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The Source:

"The Archaeological research of the modern graveyard in Plesivec"
Found on the internet at http://www.ckrumlov.cz/

The Case:

When some reconstruction was going on in the Plesivecka Street in Cesky Krumlov, a number of graves was found that were part of one of the older cemeteries. They were researched by archaeologists. It so happened - good news for us - that some of the burials appeared to be somewhat strange.

One of the skeletons had been put into too small a hole so that he could not lie straight. The skeleton of a woman had the head cut off. It had been put between her legs with a stone in the mouth. There was another skeleton where there were stones inside the skull. And some of the corpses appear to have been weighed down with heavy rocks.

The Date:

The graves that were examined are said to be from the 17th or 18th Century. The archaeological research took place in 2000.

The Place:

The heading of the article that I took this information from may seem misleading. Plesivec is not the name of the town but appears to be the name of the street where the archaeologists were doing their digging. The name of the town however is Cesky Krumlov. And Cesky Krumlov can be easily found in the Czech Republic, South of Prague and not too far from the Austrian border. In the past it used to be called Krumlaw, if we can trust the map reproduced above. Please note that Krumlaw is very close to Eywanschitz, another Czech place with a vampire reputation.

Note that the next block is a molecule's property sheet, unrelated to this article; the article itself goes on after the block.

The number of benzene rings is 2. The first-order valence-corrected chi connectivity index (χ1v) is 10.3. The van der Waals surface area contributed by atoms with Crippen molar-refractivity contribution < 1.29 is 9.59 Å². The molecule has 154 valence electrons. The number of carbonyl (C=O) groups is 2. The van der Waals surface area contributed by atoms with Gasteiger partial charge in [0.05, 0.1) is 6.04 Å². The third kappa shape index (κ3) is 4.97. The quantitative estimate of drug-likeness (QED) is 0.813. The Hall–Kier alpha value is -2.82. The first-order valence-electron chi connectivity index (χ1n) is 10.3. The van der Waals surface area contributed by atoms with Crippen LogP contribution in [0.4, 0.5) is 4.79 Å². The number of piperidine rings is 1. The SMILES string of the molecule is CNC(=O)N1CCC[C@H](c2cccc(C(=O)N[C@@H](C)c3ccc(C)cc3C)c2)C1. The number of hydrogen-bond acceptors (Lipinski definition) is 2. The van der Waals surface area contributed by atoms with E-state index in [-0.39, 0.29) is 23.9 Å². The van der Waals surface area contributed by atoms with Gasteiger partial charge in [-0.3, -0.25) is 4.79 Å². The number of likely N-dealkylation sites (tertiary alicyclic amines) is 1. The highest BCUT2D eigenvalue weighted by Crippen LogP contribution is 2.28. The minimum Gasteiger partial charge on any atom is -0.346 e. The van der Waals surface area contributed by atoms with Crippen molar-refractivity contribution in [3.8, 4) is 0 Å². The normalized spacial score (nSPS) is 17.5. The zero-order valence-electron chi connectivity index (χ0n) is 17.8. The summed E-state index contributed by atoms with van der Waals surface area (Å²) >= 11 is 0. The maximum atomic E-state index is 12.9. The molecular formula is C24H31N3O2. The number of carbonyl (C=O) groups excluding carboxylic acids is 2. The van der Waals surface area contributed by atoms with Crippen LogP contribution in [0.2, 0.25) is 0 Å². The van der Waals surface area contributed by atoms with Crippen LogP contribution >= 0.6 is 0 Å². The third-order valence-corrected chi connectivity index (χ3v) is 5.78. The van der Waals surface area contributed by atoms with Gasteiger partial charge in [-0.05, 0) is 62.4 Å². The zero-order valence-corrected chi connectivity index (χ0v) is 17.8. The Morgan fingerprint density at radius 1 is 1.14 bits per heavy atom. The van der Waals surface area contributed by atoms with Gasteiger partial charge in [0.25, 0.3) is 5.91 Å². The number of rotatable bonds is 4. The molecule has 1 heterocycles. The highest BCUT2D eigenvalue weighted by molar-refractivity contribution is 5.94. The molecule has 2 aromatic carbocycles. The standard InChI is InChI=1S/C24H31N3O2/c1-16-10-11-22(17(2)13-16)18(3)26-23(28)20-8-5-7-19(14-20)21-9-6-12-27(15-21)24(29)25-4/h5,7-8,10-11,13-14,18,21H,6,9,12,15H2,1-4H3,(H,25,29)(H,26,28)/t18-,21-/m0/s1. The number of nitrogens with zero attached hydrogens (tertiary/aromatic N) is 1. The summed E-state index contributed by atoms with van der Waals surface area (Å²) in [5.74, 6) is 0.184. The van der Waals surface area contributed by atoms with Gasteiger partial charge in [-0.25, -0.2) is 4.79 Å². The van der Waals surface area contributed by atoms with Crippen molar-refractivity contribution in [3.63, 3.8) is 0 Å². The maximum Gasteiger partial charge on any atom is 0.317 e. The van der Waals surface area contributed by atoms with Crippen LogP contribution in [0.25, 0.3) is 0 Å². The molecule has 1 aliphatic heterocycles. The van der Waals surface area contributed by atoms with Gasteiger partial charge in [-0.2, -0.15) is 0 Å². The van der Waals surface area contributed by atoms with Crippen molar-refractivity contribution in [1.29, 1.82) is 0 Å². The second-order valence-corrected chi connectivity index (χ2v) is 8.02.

Personal Comments:

Of course I do prefer those old documents with the testimony of eye-witnesses who have been present at the execution of a vampire. But it is also nice to find archaeological evidence of such practices. And although we must remain cautious before we draw any conclusions, I think we can safely assume that some of the measures taken in Cesky Krumlov were meant to prevent the return of the dead.

Also, the fact that these graves were found in the road may not be without significance. Of course we would need to see old town maps of Cesky Krumlov or rather Krumlaw or Krumlau, and find the original position of the cemetery before we can say if this is a valid assumption.

Possible Follow-Up:

There is much more to be found about this. There are further articles. There are interesting photos. I am not going to hand them to you on a silver platter. For a start, I definitely do not want any problems with the people who own the rights to these photos. Strange as it may seem to some, I always try to respect other people's rights. And apart from that, I am not going to do all the hard work for you. It should be enough that I have pointed you into the right direction. So come on, go find them yourself !

© 2011 by Rob Brautigam - NL - Last changed December 2011

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